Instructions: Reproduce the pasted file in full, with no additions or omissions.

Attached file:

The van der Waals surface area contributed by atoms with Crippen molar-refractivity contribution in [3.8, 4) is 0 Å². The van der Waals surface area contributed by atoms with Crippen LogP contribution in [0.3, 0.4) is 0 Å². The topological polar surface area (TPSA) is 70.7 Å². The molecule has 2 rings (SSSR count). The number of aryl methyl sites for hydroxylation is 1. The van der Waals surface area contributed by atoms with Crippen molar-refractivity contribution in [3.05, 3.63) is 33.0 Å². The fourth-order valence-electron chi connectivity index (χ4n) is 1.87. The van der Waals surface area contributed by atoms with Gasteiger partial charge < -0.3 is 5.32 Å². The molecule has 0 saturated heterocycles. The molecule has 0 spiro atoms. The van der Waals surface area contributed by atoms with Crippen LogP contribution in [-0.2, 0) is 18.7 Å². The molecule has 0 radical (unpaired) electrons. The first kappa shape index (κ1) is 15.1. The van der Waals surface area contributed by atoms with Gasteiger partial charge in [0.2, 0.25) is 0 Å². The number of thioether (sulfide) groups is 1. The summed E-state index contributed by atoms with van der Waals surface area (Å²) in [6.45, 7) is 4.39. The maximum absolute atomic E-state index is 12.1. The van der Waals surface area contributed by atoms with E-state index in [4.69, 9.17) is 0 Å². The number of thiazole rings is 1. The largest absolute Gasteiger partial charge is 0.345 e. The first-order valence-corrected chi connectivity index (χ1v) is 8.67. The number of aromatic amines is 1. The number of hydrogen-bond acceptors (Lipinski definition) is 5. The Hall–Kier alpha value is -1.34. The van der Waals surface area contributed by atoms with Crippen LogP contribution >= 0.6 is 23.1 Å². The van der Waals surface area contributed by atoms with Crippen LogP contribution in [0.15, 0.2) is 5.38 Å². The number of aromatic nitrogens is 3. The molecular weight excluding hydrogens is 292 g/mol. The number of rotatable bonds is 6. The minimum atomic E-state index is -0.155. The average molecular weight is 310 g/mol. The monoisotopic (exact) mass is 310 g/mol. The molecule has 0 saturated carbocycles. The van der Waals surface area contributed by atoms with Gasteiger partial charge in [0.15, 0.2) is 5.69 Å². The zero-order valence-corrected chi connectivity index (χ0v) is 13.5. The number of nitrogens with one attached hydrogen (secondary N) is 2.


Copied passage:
The van der Waals surface area contributed by atoms with Crippen molar-refractivity contribution in [3.8, 4) is 0 Å². The van der Waals surface area contributed by atoms with Crippen LogP contribution in [0.3, 0.4) is 0 Å². The topological polar surface area (TPSA) is 70.7 Å². The molecule has 2 rings (SSSR count). The number of aryl methyl sites for hydroxylation is 1. The van der Waals surface area contributed by atoms with Crippen molar-refractivity contribution in [3.05, 3.63) is 33.0 Å². The fourth-order valence-electron chi connectivity index (χ4n) is 1.87. The van der Waals surface area contributed by atoms with Gasteiger partial charge < -0.3 is 5.32 Å². The molecule has 0 saturated heterocycles. The molecule has 0 spiro atoms. The van der Waals surface area contributed by atoms with Crippen LogP contribution in [-0.2, 0) is 18.7 Å². The molecule has 0 radical (unpaired) electrons. The first kappa shape index (κ1) is 15.1. The van der Waals surface area contributed by atoms with Gasteiger partial charge in [0.2, 0.25) is 0 Å². The number of thioether (sulfide) groups is 1. The summed E-state index contributed by atoms with van der Waals surface area (Å²) in [6.45, 7) is 4.39. The maximum absolute atomic E-state index is 12.1. The van der Waals surface area contributed by atoms with E-state index in [4.69, 9.17) is 0 Å². The number of thiazole rings is 1. The largest absolute Gasteiger partial charge is 0.345 e. The first-order valence-corrected chi connectivity index (χ1v) is 8.67. The number of aromatic amines is 1. The number of hydrogen-bond acceptors (Lipinski definition) is 5. The Hall–Kier alpha value is -1.34. The van der Waals surface area contributed by atoms with Crippen LogP contribution >= 0.6 is 23.1 Å². The van der Waals surface area contributed by atoms with Crippen LogP contribution in [0.15, 0.2) is 5.38 Å². The number of aromatic nitrogens is 3. The molecular weight excluding hydrogens is 292 g/mol. The number of rotatable bonds is 6. The minimum atomic E-state index is -0.155. The average molecular weight is 310 g/mol. The monoisotopic (exact) mass is 310 g/mol. The molecule has 0 saturated carbocycles. The van der Waals surface area contributed by atoms with Gasteiger partial charge in [0.15, 0.2) is 5.69 Å². The zero-order valence-corrected chi connectivity index (χ0v) is 13.5. The number of nitrogens with one attached hydrogen (secondary N) is 2.